In the final training session, there was no effect of the type of image rewarded on the sheep’s number of correct choices (Aggr: 9 ± 0.82, SI: 9.5 ± 1.0 NAggr: 8.25 ± 0.5, NSI: 8.5 ± 0.58; F3,153 = 0.83, P = 0.477). There was no effect of the type of image rewarded (NAggr, NSI, Aggr, or SI, F3,34 = 0.23, P = 0.879), Success (F1,124.9 < 0.01, P = 0.949), or the interaction between those factors (F3,124.7 = 0.23, P = 0.879) on LatChoice either.

Tests: Generalization to Images of New Familiar Individuals

The generalization of the task to pairs of images of faces of new familiar individuals was affected by the type of rewarded image (NAggr, NSI, Aggr, or SI, F3,26.8 = 3.43, P = 0.031). Based on the CIs, sheep that had Aggr as their rewarded image did not choose the correct image at above chance levels, while sheep that had SI, NAggr, or NSI as their rewarded image did (Table 1).

TABLE 1
www.frontiersin.org

Table 1. CI of the mean number of successes by type of image rewarded (NAggr, NSI, Aggr, or SI).

LatChoice was significantly higher when sheep made the correct choice than when they made a mistake (correct choice: 9.4 ± 7.8 s, wrong choice: 7.9 ± 10.8 s; F1,292.9 = 13.26, P < 0.001) but the type of image rewarded (NAggr, NSI, Aggr, or SI, F3,12.1 = 1.10, P = 0.385) or its interaction with Success (F3.297.9 = 0.40, P = 0.756) had no effect on LatChoice.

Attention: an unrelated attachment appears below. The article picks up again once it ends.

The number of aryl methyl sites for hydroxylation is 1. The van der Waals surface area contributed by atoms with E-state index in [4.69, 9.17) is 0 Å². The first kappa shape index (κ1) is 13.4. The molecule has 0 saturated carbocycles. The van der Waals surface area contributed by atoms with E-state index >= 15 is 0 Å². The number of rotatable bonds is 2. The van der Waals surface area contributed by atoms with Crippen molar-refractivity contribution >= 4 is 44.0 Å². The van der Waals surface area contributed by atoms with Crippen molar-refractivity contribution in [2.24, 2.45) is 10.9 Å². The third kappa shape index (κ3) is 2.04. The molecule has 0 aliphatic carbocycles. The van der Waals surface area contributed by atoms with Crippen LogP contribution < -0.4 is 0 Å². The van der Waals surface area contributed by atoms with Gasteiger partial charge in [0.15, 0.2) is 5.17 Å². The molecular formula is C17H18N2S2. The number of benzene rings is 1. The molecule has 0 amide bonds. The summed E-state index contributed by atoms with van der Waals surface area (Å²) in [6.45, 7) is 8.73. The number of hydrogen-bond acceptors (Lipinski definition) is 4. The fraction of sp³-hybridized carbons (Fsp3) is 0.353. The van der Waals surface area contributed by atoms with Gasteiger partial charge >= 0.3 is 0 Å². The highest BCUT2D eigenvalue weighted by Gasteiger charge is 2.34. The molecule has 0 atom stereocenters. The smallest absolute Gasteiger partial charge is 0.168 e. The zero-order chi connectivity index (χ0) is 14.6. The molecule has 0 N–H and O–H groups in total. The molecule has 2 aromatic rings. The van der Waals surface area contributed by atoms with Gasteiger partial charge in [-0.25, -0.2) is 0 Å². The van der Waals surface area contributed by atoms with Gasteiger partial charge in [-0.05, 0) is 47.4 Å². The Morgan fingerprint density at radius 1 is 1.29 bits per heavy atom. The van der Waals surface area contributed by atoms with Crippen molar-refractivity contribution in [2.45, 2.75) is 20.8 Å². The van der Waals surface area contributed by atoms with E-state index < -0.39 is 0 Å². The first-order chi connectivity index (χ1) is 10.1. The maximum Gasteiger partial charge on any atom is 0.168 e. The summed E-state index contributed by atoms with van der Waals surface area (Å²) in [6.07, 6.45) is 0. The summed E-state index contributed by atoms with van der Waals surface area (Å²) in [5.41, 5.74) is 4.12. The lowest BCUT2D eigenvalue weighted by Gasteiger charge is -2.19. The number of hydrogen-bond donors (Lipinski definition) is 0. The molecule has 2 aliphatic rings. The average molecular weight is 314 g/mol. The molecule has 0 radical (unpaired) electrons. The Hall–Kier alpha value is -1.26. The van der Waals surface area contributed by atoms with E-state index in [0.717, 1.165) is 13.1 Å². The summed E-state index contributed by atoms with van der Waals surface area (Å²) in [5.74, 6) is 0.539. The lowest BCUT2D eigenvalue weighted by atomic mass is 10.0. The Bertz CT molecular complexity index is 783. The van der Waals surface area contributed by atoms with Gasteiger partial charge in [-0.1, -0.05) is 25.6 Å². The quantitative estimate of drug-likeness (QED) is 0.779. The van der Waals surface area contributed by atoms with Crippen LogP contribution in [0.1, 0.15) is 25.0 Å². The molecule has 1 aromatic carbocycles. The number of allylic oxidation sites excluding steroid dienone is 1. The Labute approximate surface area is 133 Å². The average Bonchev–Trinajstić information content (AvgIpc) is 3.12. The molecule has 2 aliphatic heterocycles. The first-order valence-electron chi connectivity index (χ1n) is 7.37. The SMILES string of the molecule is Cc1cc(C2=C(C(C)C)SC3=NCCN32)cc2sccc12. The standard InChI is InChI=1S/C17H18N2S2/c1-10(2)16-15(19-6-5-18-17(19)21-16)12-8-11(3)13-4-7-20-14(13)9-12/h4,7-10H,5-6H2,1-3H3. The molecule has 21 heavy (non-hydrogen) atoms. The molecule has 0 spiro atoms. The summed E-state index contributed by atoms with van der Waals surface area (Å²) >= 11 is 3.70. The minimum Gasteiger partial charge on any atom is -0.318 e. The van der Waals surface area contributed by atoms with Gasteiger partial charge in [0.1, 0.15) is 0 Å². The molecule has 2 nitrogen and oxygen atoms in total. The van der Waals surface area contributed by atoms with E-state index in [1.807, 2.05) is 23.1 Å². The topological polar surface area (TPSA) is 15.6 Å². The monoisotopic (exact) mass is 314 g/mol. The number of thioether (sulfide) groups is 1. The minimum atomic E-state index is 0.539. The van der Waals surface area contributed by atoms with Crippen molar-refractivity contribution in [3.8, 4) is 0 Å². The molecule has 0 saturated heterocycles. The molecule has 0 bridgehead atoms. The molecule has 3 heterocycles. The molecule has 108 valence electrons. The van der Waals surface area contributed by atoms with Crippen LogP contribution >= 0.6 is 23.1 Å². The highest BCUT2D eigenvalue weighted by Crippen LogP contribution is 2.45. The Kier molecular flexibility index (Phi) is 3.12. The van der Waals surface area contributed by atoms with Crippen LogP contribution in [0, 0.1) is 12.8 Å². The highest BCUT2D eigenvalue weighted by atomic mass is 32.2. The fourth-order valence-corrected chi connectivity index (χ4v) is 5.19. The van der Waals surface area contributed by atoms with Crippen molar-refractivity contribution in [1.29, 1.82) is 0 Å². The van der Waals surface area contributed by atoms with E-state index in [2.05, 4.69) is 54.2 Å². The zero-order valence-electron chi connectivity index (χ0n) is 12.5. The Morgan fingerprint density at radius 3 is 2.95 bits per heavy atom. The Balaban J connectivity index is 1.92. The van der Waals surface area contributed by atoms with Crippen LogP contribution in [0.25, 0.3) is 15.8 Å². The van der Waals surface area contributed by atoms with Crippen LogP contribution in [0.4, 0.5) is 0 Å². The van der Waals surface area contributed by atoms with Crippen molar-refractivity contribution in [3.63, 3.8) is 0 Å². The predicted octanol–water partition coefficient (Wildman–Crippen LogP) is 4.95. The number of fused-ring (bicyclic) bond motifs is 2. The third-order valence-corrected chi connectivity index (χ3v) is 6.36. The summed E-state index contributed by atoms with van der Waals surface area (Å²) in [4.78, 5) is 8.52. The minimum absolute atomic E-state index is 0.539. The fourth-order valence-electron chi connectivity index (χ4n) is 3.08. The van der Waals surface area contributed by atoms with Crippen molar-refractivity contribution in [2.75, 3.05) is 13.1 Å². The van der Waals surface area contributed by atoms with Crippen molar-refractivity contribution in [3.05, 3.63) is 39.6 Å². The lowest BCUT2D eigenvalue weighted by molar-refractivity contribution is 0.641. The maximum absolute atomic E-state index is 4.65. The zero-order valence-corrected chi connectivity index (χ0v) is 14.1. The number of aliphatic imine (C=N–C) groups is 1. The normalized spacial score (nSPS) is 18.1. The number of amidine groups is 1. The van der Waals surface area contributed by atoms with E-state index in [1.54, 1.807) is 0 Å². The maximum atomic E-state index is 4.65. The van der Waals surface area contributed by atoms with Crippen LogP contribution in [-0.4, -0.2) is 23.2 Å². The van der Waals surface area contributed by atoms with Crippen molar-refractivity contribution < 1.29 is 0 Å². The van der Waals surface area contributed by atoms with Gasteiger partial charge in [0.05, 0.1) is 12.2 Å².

Discussion

We investigated whether sheep could discriminate between images of faces of familiar conspecifics taken in situations eliciting emotional states of neutral or negative valence, using a simultaneous discrimination task in a two-armed maze. We also assessed the influence of the valence of the rewarded image on learning and generalization processes. All sheep that learned the preliminary discrimination task with colored cards reached the learning criterion with images of faces. There was no difference in learning speed between the two shades of green of the colored cards; however, sheep learnt to associate the food reward with a negative image faster than with a neutral image.

Influence of the Type of Images of Faces on Learning Processes